The RainScapes Program’s success is based on partnerships with community members and groups who have put in RainScapes at their homes, public landscaped areas, and schools. DEP encourages you to contact us about partnering to install RainScapes in your community—helping us manage stormwater at both small and large scales.
Friends of Sligo Creek and Audubon Naturalist Society jointly created a lessons learned report of Rainscapes installations done in the community. This is useful for future implementation considerations.
Below we list examples of successful community projects to install RainScapes. Subscribe to the RainScapes Gazette to stay abreast of new community projects and find out more about local watershed groups.
Forest Park Rain Garden
Friends of Sligo Creek joined forces with the City of Takoma Park to implement and showcase Low Impact Development (LID) practices (such as RainScapes) on city-owned property. The first project was in November 2005, where a rain garden was installed at Forest Park, located at the corner of Prince George Ave and Elm Ave. The lower end of the park was experiencing serious problems with erosion due to excessive stormwater runoff from impervious play surfaces in the park. The new rain gardens are designed to improve or even eliminate the erosion problems at the park while protecting our streams.
American Elm Park
Friends of Sligo Creek, along with the neighborhood Civic Associations, agreed to co-sponsor a project at the park in 2003. The project consisted of the installation of a rain garden on the upper portion of the park. DEP helped with know-how and plant material, and three members of the department came to help on the day the garden was built. Funding was provided by the Chesapeake Bay Trust. Dozens of members of the community also came out to help build the rain garden. The rain garden provides stormwater benefits to that part of the Sligo Creek watershed and serves to educate homeowners about stormwater runoff. The site serves as a pilot demonstration project and is monitored by the community.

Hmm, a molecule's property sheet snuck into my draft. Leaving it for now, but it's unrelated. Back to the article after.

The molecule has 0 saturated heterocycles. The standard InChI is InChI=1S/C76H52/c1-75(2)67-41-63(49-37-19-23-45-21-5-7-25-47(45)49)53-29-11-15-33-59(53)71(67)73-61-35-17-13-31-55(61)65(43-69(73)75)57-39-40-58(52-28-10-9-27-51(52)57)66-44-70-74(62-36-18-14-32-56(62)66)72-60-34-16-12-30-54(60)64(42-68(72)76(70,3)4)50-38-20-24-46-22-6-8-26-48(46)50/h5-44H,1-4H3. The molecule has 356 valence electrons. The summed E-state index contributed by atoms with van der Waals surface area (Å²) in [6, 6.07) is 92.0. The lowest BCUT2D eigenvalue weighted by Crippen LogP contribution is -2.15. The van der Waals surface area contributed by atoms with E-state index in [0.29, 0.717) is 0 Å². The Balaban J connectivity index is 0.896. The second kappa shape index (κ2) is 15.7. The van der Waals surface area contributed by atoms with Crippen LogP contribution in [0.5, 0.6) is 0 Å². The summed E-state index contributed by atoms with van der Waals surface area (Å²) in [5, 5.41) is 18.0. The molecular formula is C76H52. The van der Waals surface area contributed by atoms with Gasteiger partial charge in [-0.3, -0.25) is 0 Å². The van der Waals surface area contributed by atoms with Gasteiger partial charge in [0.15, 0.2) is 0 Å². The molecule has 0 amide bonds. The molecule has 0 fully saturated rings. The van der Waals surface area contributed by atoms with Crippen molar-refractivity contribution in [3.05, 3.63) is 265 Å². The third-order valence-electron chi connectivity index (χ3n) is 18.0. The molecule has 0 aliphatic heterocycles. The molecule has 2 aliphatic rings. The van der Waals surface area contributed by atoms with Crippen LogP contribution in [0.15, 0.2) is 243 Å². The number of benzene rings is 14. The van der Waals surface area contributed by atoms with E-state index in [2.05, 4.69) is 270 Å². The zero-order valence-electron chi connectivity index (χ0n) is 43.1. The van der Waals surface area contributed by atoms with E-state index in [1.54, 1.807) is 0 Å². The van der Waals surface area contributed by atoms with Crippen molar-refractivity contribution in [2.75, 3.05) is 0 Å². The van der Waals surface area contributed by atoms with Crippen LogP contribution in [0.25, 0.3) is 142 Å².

Eastern Middle School
Dedicated members of the Friends of Sligo Creek and the Neighbors of Northwest Branch are working together to help their watersheds by implementing Environmentally Beneficial Landscaping on local properties such as schoolyards (including the Rainscaping at Eastern Middle School)and church grounds. The methods used include a wide array of innovative methods to retain, detain, filter, and recharge near the stormwater source. The process interested the students at Eastern Middle School so much that they decided to form a new RainScapes Club.
Fletcher's Service Center
The RainScapes team and Fletcher's Service Center worked during the spring of 2005 to plan and plant a rain garden to treat and manage stormwater on what had been a relatively unused piece of land adjacent to a convenience store for customers at the service station and car wash. Bobby Fletcher, owner of the service station, was interested in providing a comfortable picnic area for customers. The rain garden provides a pleasant setting with landscaping and plants. Mr. Fletcher's ongoing commitment to water quality and environmental protection was apparent throughout the process.
White Oak Library
Two tree box filters were installed at the White Oak Library to capture approximately one acre of the main parking lot area. The boxes work by filtering the first flush off the parking lot through a well drained soil. Once the filters reach full capacity during large storms the water utilizes the conventional inlet located adjacent to the boxes. According to University of Virginia research, the tree boxes should remove approximately 85% total suspended solids (TSS), 74% total phosphorous, 69% total nitrogen, and 82% metals (copper). The tree box supplier provides a two-year warranty and maintenance program for each box. The manufacturer will replace any dead plant material, remove trash and sediment and replenish mulch during that period. Overall, installation involved approximately one week and had limited impacts to the numerous utility constraints that were faced at this site.
Subscribe to the RainScapes Gazette
The RainScapes Gazette offers timely and valuable information about upcoming workshops, seminars, field trips, publications, and resources on every aspect of RainScapes, low impact development, and stormwater management. Subscribe to this occasional email bulletin by following these steps:
- Go to the County's e-subscriptions page
- Click on "Create an Account"
- Scroll down to Environmental Protection
- Check RainScapes Gazette
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